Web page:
That Lame Commencement Address
On the cliches, Pollyanna-isms, platitudes, bromides, and cotton-headed nonsense masquerading as insight in the idea-starved, creativity-deprived world of graduation talks
A Note: Instead of my usual writing tips this week, I'm sending along this, appropriate for the season. It's an essay I wrote a few years ago on the graduation speech, a form distinguished only by the variety of ways people find to do it poorly.
To say that commencement talks are clichéd is to engage in cliché. It is as profound an understatement as "Mr. Long enjoyed the buffet."
The feculent odor of the commencement talk -- if you can stay awake to smell it -- is so undeniable that chemists may one day add it to the Periodic Table of the Elements; it is as certain in spring as allergies, Ivy League rejection letters, and the discovery that a repair to your car's air conditioner will be priced somewhere north of extortion. The sanguine setups and panacean payoffs of the springtime address come as naturally to a flattered influencer as rabid animosity to a DMV clerk, and in a vocabulary as finite, cramped, and predictable as a linguist might collect from a schoolyard after the announcement of full-time summer school.
Show me a commencement address containing an original idea. Can’t be done. These vapid, molasses-speed speeches are so limited in scope and narrow in style that the canon may be completely categorized:
- The Story Without A Point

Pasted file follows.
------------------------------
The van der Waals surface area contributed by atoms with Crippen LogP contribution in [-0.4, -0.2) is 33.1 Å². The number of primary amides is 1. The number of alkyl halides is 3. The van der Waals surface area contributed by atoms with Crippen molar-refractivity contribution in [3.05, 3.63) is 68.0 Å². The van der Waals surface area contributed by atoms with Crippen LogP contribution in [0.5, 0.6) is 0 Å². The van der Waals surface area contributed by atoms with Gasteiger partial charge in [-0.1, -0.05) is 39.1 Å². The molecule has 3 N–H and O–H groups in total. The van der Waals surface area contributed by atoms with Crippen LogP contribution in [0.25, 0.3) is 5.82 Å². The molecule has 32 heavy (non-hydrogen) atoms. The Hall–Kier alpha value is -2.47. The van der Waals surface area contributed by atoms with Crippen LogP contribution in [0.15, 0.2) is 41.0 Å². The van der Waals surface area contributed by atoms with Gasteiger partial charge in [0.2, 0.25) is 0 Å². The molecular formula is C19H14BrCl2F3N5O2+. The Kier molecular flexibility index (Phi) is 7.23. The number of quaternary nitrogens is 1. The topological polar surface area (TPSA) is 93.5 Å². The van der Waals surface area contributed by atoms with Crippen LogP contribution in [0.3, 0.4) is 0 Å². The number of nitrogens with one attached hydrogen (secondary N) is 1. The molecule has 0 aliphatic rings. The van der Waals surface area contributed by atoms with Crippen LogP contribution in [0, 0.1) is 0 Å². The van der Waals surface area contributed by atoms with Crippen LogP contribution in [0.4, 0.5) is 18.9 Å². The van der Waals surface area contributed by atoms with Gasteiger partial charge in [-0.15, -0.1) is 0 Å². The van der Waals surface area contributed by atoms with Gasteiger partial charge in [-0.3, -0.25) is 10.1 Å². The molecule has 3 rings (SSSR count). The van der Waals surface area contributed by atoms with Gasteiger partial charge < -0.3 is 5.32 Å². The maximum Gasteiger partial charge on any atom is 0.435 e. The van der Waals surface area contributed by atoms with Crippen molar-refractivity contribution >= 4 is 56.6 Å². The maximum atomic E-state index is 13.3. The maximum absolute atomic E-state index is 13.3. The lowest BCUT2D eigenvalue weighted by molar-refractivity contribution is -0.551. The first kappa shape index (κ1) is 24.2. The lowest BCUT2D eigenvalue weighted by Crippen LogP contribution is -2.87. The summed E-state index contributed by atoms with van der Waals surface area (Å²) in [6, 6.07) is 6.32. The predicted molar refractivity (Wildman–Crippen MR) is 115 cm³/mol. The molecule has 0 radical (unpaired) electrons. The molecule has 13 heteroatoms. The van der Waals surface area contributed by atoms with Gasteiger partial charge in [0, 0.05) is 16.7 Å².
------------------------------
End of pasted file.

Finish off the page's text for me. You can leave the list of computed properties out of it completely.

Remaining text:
- The Exhortation To Do Something Important That Never Gets Named
- Nonsense Lifted from a TED Talk the Guy Sorta Listened To
- The Lesson About Hard Work From Someone Who Hasn't Had to Work Hard Since the Clinton Administration
- Calls to Change the World in Ways That Could Be Achieved Only by Lobotomy, Fascism, or the Two Combined
- The “We Stand On The Shoulders Of Giants” Routine
- Stuff I Wrote Down Last Night in the Hotel
- Platitudes, Bunches of 'em
- The Straight-Faced Delusion That Everyone Here Is Going to Do Great Things
- Political Self-Righteousness Delivered for the Speaker, Not the Audience
- An Optimistic Portrait of the Future Overstated by a Rich Guy Who Will Be Fine No Matter What
- Meandering Extemporization Tolerated Because He’s a Major Donor, Friends with the President of the University, or Both
- Rambling Improv From a Famous Guy Who Imagines That’s Enough to Make Him Interesting
- The Authoritarian Impulse Presented As Caring
- Ninety Seconds of Useful Stuff Stretched Out for a Half Hour
- Metaphor That Goes Nowhere, and Takes Most of an Hour to Do It
- Sanctimony: Hell, Yeah!
- Stuff Cribbed From One Of Those Essays on a Chipotle Cup
- Youthful Tech Start-Up Guy Who Didn’t Need College in the First Place and Wants You to Know It
- The Thing That Happened to Me in an Exotic-Sounding Foreign Place Whose Importance to This Occasion I Will Never Make Quite Clear
- Something About a Crossroads
As filling as a cracker; as memorable as a sneeze. Death to the commencement address.
Then there are the speaker types, from the senior-citizen-as-novelty-because-the-audience-is-young to the 20-something millionaire who thinks flip-flops on the dais make him cool. Not to mention the professionally lateral friends of those on the selection committee -- hey, it's a free trip and a check! Also illiterate athletes and celebrity stunt-casting. That’s about it.
As filling as a cracker; as memorable as a sneeze. Death to the commencement address. Let’s start hiring DJs.
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